This sermon is part of the sermon series "Regarding God's Son". See series.
"The gospel of God … regarding his Son, who as to his human nature was a descendent of David according to the flesh, and who was declared to be the Son of God with power by his resurrection from the dead, Jesus Christ our Lord" (Romans 1:1-4).
The Good News is not about us; it is about Jesus Christ. We are not here to celebrate ourselves, but to worship him. We sin and we die; hope does not lie in us. Hope lies outside of us. Hope lies in God's Son.
Why is God's Son good news for us?
God's Son is good news because he is Lord. If you are in a fight, and someone comes to help you, the first thing you want to know is, "How strong is he?" If you are in debt and someone is willing to pay your bills, the first thing you want to know is, "What is his capacity to help me? How much does he have, and how much is he willing to put into this?"
The Son of God has infinite capacity. All power and authority in heaven and earth belong to him (Matthew 28:18). A Savior who is not Lord is of no use to us, because he could easily be overwhelmed by a higher power. But there is good news regarding God's Son because he is Lord. His will gets accomplished, and no one can stop him.
God's Son is good news because he became a man. What does the Son of God, who has all power and authority, have to do with us? How can he relate to us? He took our nature. He was born of the virgin, Mary. He came to us and stood with us to act for us.
Jesus Christ knows your life better than any pastor, counselor, or friend. He knows human life from the inside. He gets it. He is our Savior. And when you know this, it is easy to come to him. Hebrews 4:15-16 says: "We do not have a high priest who is unable to sympathize with our weaknesses, but we have one who has been tempted in every way, just as we are, yet was without sin. Let us then approach the throne of grace with confidence, so that we may receive mercy and find grace to help us in our time of need."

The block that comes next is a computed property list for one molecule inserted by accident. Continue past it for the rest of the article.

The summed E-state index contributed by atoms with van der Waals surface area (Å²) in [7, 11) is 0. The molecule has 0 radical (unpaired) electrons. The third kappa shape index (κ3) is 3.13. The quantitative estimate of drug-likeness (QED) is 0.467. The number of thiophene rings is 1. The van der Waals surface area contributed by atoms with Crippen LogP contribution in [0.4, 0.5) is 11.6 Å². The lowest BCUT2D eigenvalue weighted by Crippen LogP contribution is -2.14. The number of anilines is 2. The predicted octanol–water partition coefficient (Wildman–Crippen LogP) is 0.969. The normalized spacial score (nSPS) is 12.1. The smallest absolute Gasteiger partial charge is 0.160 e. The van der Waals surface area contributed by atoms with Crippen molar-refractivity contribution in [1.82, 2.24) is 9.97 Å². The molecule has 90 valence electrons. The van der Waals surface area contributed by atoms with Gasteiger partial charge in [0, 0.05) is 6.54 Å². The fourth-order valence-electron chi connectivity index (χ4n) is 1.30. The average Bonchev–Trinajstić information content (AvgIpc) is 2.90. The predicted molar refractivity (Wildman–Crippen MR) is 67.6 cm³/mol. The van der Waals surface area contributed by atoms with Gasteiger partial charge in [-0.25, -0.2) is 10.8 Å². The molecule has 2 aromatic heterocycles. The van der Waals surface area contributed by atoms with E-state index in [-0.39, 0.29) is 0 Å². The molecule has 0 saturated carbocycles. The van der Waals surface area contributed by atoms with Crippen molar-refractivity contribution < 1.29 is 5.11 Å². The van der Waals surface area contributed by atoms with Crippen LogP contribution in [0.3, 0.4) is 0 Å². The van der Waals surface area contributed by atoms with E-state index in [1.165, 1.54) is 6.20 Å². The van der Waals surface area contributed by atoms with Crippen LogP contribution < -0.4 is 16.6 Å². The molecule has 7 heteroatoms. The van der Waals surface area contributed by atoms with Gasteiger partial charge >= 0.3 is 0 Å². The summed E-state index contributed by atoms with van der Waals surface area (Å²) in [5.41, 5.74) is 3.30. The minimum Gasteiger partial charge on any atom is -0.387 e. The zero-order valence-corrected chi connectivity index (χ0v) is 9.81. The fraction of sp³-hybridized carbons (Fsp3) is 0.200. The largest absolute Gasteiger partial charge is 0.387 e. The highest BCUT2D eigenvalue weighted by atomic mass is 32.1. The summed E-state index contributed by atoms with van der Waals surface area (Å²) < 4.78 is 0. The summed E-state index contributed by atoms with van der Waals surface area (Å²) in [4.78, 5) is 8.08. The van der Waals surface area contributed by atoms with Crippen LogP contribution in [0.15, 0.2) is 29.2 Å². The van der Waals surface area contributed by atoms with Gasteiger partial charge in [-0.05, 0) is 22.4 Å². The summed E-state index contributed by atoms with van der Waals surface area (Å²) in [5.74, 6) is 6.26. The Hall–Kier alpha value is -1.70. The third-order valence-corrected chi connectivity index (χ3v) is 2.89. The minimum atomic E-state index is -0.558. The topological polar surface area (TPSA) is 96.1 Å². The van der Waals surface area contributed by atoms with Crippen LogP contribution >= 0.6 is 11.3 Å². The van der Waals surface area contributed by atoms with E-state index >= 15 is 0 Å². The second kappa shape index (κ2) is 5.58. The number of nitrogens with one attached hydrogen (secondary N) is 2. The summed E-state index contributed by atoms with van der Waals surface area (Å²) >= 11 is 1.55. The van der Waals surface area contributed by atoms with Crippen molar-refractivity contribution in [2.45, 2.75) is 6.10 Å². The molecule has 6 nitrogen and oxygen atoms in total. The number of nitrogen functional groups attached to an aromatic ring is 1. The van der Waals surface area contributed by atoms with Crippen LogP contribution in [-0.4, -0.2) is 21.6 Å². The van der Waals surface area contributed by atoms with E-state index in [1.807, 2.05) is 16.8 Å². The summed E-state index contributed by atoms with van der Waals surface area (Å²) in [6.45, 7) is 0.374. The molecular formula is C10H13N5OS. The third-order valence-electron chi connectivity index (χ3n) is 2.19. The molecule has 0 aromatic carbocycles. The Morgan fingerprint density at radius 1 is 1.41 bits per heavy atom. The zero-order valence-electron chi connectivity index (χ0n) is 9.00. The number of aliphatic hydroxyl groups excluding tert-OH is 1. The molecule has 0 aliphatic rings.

God's Son is good news because he rose from the dead. The good news about God's Son is that he rose from the dead. That is our focus today, and I want you to see three reasons why this is good news.
The Resurrection declares what was already true.
"[He] was declared … to be the son of God by his resurrection from the dead" (Romans 1:4). Notice the word "declared!" The Resurrection was an affirmation, an authentication, a demonstration, a declaration that Jesus is the Son of God.
Jesus did not become the Son of God through the Resurrection. He was the Son of God in eternity with the Father and the Spirit in heaven. He was the Son of God in the virgin's womb. He was the Son of God as he lay in the manger and as he walked the streets of Nazareth. He was the Son of God when he died on the cross. He was the Son of God when he rose on the third day. He was the Son of God when he ascended to the right hand of the Father in heaven. And he will be the Son of God when he comes again in power and glory.
Being the Son of God was not something that was added to Jesus as a reward for living a good life. The Resurrection declared what was already true.
I was reading an article the other day about the Art Loss Register based in New York. Over the years hundreds of great works of art have been lost or stolen, some of them worth millions of dollars. Suppose someone comes to an art dealer with a Holbein or a Rembrandt that is on the Art Loss Register. The first question asked will be, "Is this authentic, or is it a fake?"
The dealer will want to run tests on the painting. He may use carbon dating or white-lead dating or x-rays to see what is under the surface of the painting, ultra-violet light to see if changes or repairs have been made, or analysis of digital images called "wavelet decomposition" that can analyze the texture of the paint.
After the dealer has run the tests and has confirmation, he will declare that the painting is genuine. The declaration does not make the painting a Holbein or a Rembrandt. It recognizes, authenticates, announces, and demonstrates what was already true. And that is what happened at the Resurrection. Jesus was declared to be the Son of God by his resurrection from the dead.
This declaration challenges all other evaluations of Jesus. Some people consider Jesus a great teacher, but great teachers don't rise from the dead. Other people think Jesus is a good example, a source of wisdom, or an inspirational model, but exemplary citizens, wise men, and inspiring leaders do not rise from the dead.